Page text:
Here is the scenario.
Small UK company, owned by a Malaysian company, needs to do something to turn around their financial situation. Sees USA market as critical to their viability. Presently sells one niche car that is expensive and getting long in the tooth.
Car company decides to bring over a less expensive car with good performance specs. Some issues with Malaysion company over money, but eventually the project is greenlighted. Company claims it will bring over a car under $40k and starts down development path, committing a large amount of money and possibly the future of the company on this.
Company thinks it has done it's homework and expects people to like the car and want to buy it. But company is also aware that the market for the most part might not know who they are, and sees the USA market as one that has a lot of other choices. It does not want to make any mistakes here. There is too much at stake. Company wants to make long term customers and wants the cars sold at MSRP.
Company is glad to see early buzz about the car in the USA an also some early waiting list entries. Development continues. Company juggles comfort, weight, regulations, performance, and price in the development. Company knows not everyone will be thrilled with every decision, but they want to hit the sweet spot on this one.
In the meantime, the value of the pound/dollar changes. Each car will now end up really being about $7000 more expensive then earlier projections. Financial projections are wrong. Company will not be making enough on each car. Company wants to not start off as being unreliable on what they said they would do. They fear a backlash if the car is substantially different in any way including price. Plus they already have orders in hand. What to do?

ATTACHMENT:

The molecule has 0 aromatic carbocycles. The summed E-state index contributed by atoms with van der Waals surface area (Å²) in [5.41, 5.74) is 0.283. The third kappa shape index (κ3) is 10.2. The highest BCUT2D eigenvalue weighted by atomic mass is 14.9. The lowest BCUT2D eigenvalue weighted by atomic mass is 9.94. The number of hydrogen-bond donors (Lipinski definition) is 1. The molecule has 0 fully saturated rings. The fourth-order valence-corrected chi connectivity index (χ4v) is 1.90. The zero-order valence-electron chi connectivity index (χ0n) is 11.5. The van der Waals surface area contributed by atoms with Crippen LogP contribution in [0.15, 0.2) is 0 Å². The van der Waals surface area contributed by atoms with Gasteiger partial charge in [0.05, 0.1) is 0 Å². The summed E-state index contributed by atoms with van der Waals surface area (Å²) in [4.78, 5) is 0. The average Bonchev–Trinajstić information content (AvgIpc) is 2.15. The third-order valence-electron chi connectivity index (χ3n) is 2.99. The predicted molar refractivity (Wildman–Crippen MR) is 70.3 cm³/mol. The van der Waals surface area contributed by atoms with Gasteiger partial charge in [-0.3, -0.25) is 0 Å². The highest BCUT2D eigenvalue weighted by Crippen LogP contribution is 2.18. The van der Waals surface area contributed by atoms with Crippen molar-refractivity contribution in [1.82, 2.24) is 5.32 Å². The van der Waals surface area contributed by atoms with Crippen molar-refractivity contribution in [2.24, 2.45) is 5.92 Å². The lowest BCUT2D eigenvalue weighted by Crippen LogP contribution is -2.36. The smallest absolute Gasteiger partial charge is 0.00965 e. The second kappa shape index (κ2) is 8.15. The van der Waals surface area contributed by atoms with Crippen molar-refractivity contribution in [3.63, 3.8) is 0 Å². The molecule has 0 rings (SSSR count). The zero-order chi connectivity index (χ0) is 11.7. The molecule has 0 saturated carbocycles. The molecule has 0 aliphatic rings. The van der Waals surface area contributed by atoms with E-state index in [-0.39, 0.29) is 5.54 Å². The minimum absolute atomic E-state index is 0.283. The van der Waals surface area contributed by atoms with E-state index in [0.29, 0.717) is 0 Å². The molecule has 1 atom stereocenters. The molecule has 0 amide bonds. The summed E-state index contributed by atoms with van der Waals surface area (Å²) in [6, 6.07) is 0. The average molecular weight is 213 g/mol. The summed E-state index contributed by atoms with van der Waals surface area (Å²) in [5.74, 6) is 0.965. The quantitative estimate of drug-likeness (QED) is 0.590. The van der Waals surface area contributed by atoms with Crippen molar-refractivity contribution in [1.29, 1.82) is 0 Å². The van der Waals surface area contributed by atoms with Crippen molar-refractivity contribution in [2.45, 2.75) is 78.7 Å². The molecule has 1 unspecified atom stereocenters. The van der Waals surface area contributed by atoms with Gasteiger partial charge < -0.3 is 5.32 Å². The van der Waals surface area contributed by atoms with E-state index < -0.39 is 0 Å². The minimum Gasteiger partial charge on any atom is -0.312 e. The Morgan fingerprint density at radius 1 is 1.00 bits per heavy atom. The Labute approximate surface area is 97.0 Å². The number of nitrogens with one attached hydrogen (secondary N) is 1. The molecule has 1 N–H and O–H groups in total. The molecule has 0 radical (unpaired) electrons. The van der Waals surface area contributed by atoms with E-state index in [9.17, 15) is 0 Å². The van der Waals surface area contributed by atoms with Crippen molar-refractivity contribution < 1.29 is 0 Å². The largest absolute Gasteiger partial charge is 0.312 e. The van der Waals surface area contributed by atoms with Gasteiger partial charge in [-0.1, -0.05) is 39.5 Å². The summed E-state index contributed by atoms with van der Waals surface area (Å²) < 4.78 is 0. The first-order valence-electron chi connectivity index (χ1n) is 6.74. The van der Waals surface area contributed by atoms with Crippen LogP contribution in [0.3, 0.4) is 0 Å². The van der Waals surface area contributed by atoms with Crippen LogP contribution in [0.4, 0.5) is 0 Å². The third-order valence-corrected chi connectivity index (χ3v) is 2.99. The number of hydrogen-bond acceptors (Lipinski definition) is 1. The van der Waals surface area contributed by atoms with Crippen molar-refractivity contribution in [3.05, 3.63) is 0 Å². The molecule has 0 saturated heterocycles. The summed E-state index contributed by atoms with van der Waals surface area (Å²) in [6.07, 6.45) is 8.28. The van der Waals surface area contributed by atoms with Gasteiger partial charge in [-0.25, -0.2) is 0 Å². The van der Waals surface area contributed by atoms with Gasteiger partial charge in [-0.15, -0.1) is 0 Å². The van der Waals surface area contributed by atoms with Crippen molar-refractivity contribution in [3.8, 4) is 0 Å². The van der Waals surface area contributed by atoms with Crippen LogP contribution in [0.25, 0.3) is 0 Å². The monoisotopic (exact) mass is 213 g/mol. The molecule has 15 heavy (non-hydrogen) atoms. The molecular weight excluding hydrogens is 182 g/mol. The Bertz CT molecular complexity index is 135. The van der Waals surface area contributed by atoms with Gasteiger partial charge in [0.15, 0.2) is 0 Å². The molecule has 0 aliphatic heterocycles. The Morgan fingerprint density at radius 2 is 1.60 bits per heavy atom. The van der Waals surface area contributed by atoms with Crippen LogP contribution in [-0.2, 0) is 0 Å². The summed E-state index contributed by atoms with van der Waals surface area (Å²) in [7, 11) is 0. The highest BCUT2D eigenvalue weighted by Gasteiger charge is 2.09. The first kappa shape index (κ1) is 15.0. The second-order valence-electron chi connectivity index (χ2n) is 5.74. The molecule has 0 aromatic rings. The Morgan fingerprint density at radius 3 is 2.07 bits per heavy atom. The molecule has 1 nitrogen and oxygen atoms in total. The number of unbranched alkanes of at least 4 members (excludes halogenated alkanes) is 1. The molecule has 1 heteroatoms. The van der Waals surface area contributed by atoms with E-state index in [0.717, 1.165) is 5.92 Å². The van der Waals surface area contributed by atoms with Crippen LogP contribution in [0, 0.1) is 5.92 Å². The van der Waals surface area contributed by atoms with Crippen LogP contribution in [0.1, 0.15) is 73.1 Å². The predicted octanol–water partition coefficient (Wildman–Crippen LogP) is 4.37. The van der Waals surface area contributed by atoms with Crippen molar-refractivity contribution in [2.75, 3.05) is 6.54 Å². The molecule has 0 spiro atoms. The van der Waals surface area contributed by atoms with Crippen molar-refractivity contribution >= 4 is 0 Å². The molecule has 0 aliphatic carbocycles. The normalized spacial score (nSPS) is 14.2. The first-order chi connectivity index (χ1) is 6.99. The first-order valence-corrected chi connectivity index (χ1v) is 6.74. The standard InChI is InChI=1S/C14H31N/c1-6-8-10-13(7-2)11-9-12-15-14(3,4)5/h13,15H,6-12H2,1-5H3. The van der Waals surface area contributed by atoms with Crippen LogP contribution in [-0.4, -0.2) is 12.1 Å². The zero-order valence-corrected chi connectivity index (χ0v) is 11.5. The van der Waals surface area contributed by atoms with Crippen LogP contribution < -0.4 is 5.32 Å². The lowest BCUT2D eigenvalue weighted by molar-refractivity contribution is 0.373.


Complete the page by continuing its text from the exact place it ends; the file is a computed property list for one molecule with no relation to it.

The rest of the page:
Company decides that under $40k can be very close to $40k and that will be okay. And if some options now cost more, that is okay too, because the base car is still under $40k. Some items that might have been standard, get moved to an optional package. Company hopes to make up some of the lost dollars by selling more options and packages.
The car becomes a huge success, even months before the official unveiling. Many dealers have a year long wait list. At the unveiling at a major auto show, the wait list for the entire production is getting to be about 18 months and soon to be 2 years. Reiews in magazines are glowing. It is the hit of the auto show.
This level of success is almost unheard of.
The company, and it's parent company, think about this. From a business point of view, there is a product that is enjoying a huge sales success, that is not making enough money for them. What should they do?